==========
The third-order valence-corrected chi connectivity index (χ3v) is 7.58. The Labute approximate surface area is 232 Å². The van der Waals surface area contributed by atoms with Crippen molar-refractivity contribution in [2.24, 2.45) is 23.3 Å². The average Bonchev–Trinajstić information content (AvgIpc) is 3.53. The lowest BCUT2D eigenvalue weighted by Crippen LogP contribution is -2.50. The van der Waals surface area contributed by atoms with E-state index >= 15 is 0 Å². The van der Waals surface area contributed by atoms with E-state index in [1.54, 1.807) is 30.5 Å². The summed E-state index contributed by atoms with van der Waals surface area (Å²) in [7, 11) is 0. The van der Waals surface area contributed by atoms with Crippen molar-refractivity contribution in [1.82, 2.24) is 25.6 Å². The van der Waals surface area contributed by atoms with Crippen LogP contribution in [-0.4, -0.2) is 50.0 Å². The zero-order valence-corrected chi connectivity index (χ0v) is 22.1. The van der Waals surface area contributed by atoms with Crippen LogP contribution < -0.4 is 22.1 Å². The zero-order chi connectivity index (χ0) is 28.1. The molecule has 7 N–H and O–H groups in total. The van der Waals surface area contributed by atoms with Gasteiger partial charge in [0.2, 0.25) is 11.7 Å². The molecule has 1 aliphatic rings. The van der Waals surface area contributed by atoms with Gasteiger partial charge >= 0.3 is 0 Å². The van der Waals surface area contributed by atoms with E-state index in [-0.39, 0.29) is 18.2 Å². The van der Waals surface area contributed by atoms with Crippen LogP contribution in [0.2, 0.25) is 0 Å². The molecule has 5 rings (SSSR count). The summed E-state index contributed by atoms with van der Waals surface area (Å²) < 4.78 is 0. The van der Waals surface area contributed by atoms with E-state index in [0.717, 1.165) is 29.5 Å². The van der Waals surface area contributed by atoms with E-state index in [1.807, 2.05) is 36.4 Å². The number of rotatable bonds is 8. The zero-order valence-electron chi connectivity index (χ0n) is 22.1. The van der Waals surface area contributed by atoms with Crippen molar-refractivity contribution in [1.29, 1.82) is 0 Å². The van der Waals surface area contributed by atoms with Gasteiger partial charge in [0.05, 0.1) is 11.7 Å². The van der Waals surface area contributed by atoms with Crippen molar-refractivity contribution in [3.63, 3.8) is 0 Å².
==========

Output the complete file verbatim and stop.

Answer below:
The third-order valence-corrected chi connectivity index (χ3v) is 7.58. The Labute approximate surface area is 232 Å². The van der Waals surface area contributed by atoms with Crippen molar-refractivity contribution in [2.24, 2.45) is 23.3 Å². The average Bonchev–Trinajstić information content (AvgIpc) is 3.53. The lowest BCUT2D eigenvalue weighted by Crippen LogP contribution is -2.50. The van der Waals surface area contributed by atoms with E-state index >= 15 is 0 Å². The van der Waals surface area contributed by atoms with E-state index in [1.54, 1.807) is 30.5 Å². The summed E-state index contributed by atoms with van der Waals surface area (Å²) in [7, 11) is 0. The van der Waals surface area contributed by atoms with Crippen molar-refractivity contribution in [1.82, 2.24) is 25.6 Å². The van der Waals surface area contributed by atoms with Crippen LogP contribution in [-0.4, -0.2) is 50.0 Å². The zero-order valence-corrected chi connectivity index (χ0v) is 22.1. The van der Waals surface area contributed by atoms with Crippen LogP contribution < -0.4 is 22.1 Å². The zero-order chi connectivity index (χ0) is 28.1. The molecule has 7 N–H and O–H groups in total. The van der Waals surface area contributed by atoms with Gasteiger partial charge in [0.2, 0.25) is 11.7 Å². The molecule has 1 aliphatic rings. The van der Waals surface area contributed by atoms with Gasteiger partial charge >= 0.3 is 0 Å². The van der Waals surface area contributed by atoms with E-state index in [-0.39, 0.29) is 18.2 Å². The van der Waals surface area contributed by atoms with Crippen LogP contribution in [0.2, 0.25) is 0 Å². The molecule has 5 rings (SSSR count). The summed E-state index contributed by atoms with van der Waals surface area (Å²) < 4.78 is 0. The van der Waals surface area contributed by atoms with E-state index in [0.717, 1.165) is 29.5 Å². The van der Waals surface area contributed by atoms with E-state index in [1.807, 2.05) is 36.4 Å². The number of rotatable bonds is 8. The zero-order valence-electron chi connectivity index (χ0n) is 22.1. The van der Waals surface area contributed by atoms with Crippen molar-refractivity contribution in [1.29, 1.82) is 0 Å². The van der Waals surface area contributed by atoms with Gasteiger partial charge in [0.05, 0.1) is 11.7 Å². The van der Waals surface area contributed by atoms with Crippen molar-refractivity contribution in [3.63, 3.8) is 0 Å².